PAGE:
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Act 158: High School Graduation Requirement

Act 158 of 2018 (Act 158), which was signed into law by Governor Tom Wolf on October 24, 2018, shifts Pennsylvania’s reliance on high stakes testing as a graduation requirement to provide alternatives for high school students to demonstrate readiness for postsecondary success. Formerly, Pennsylvania’s statewide graduation requirement was more restrictive, requiring most students to pass the Keystone Exams — end of course exams in Algebra I, Literature, and Biology — in order to graduate. Act 158, in conjunction with Act 6 of 2017 (Act 6), expands the options for students to demonstrate postsecondary readiness through four additional pathways that more fully illustrate college, career, and community readiness.

The statewide graduation requirement outlined in Act 6 and Act 158 takes effect for the graduating class of 2022. While there is no statewide graduation requirement for the classes of 2019, 2020, and 2021, local policies also govern graduation. Local policies are not preempted by the current moratorium nor are they limited by the statewide requirement. School entities are encouraged to work with their solicitors to ensure that their high school graduation policies comply with Act 6 and Act 158, which amended section 121 of the Pennsylvania Public School Code, 24 P.S. § 1-121 and affected the implementation of Title 22, Chapter 4 of the Pennsylvania Code.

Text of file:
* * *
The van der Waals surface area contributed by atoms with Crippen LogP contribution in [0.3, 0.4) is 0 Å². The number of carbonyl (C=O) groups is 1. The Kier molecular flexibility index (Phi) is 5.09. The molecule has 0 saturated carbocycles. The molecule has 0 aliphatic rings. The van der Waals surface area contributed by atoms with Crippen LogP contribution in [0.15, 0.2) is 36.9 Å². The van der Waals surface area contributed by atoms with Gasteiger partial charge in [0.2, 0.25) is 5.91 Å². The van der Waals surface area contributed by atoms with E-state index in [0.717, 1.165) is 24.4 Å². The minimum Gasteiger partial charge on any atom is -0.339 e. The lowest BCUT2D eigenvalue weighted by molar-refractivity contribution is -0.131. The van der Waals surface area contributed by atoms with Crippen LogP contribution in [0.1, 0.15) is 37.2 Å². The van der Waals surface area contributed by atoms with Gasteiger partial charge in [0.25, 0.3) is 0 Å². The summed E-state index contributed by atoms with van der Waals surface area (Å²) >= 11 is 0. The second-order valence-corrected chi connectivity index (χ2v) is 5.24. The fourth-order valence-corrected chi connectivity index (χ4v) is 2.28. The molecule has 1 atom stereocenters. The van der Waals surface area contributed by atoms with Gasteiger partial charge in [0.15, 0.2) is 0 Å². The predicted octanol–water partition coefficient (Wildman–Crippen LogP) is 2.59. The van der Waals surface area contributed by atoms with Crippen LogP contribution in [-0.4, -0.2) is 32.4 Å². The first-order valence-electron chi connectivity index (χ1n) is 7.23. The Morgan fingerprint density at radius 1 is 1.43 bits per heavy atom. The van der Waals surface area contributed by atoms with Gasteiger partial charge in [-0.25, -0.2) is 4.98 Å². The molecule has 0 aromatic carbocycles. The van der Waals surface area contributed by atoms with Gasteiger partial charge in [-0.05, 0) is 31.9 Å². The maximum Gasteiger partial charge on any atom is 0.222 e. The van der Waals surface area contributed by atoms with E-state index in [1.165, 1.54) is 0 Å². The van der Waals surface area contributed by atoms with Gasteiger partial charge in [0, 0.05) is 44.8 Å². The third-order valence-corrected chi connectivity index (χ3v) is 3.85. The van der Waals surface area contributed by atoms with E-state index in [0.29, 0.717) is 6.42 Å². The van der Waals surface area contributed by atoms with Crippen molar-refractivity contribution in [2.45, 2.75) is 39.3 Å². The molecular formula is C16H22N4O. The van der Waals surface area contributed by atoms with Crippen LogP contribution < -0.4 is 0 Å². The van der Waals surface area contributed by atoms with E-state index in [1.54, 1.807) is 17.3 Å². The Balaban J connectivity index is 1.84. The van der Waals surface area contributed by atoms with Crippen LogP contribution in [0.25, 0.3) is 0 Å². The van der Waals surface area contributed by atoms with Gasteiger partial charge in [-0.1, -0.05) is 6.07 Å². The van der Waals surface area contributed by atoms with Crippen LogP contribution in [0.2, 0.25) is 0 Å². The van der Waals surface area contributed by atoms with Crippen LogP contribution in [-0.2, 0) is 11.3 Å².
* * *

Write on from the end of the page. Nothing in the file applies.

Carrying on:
Keystone Exams will continue as the statewide assessment that Pennsylvania uses to comply with accountability requirements set forth in the federal Every Student Succeeds Act (ESSA). Although a student may not be required to achieve proficiency on the Keystone Exams in order to graduate, students are required to take the Keystone Exams for purposes of federal accountability. Failure to do so will affect a Local Education Agency (LEA) and school’s participation rate.

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